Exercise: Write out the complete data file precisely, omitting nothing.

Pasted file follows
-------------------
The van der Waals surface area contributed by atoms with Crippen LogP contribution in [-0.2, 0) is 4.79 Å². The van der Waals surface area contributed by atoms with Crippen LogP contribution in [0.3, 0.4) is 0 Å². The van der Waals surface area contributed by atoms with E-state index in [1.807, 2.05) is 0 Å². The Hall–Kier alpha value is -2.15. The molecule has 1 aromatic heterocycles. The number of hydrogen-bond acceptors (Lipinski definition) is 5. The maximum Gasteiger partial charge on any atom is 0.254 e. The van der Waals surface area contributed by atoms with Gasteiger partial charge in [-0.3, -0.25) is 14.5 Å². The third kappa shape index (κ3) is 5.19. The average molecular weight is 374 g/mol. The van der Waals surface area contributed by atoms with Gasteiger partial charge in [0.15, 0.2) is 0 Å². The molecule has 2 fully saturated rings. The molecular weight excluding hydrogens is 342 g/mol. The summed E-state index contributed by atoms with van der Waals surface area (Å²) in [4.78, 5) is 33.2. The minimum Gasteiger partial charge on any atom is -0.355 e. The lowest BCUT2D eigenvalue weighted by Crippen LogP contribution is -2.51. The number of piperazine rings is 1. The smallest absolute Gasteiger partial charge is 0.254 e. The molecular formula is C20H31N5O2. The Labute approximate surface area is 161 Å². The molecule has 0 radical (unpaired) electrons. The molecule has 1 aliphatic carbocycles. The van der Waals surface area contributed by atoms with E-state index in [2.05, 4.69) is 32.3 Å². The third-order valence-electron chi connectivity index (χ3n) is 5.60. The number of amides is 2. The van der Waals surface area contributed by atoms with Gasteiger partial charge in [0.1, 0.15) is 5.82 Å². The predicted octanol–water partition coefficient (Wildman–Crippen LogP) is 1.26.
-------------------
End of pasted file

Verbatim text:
The van der Waals surface area contributed by atoms with Crippen LogP contribution in [-0.2, 0) is 4.79 Å². The van der Waals surface area contributed by atoms with Crippen LogP contribution in [0.3, 0.4) is 0 Å². The van der Waals surface area contributed by atoms with E-state index in [1.807, 2.05) is 0 Å². The Hall–Kier alpha value is -2.15. The molecule has 1 aromatic heterocycles. The number of hydrogen-bond acceptors (Lipinski definition) is 5. The maximum Gasteiger partial charge on any atom is 0.254 e. The van der Waals surface area contributed by atoms with Gasteiger partial charge in [-0.3, -0.25) is 14.5 Å². The third kappa shape index (κ3) is 5.19. The average molecular weight is 374 g/mol. The van der Waals surface area contributed by atoms with Gasteiger partial charge in [0.15, 0.2) is 0 Å². The molecule has 2 fully saturated rings. The molecular weight excluding hydrogens is 342 g/mol. The summed E-state index contributed by atoms with van der Waals surface area (Å²) in [4.78, 5) is 33.2. The minimum Gasteiger partial charge on any atom is -0.355 e. The lowest BCUT2D eigenvalue weighted by Crippen LogP contribution is -2.51. The number of piperazine rings is 1. The smallest absolute Gasteiger partial charge is 0.254 e. The molecular formula is C20H31N5O2. The Labute approximate surface area is 161 Å². The molecule has 0 radical (unpaired) electrons. The molecule has 1 aliphatic carbocycles. The van der Waals surface area contributed by atoms with E-state index in [2.05, 4.69) is 32.3 Å². The third-order valence-electron chi connectivity index (χ3n) is 5.60. The number of amides is 2. The van der Waals surface area contributed by atoms with Gasteiger partial charge in [0.1, 0.15) is 5.82 Å². The predicted octanol–water partition coefficient (Wildman–Crippen LogP) is 1.26.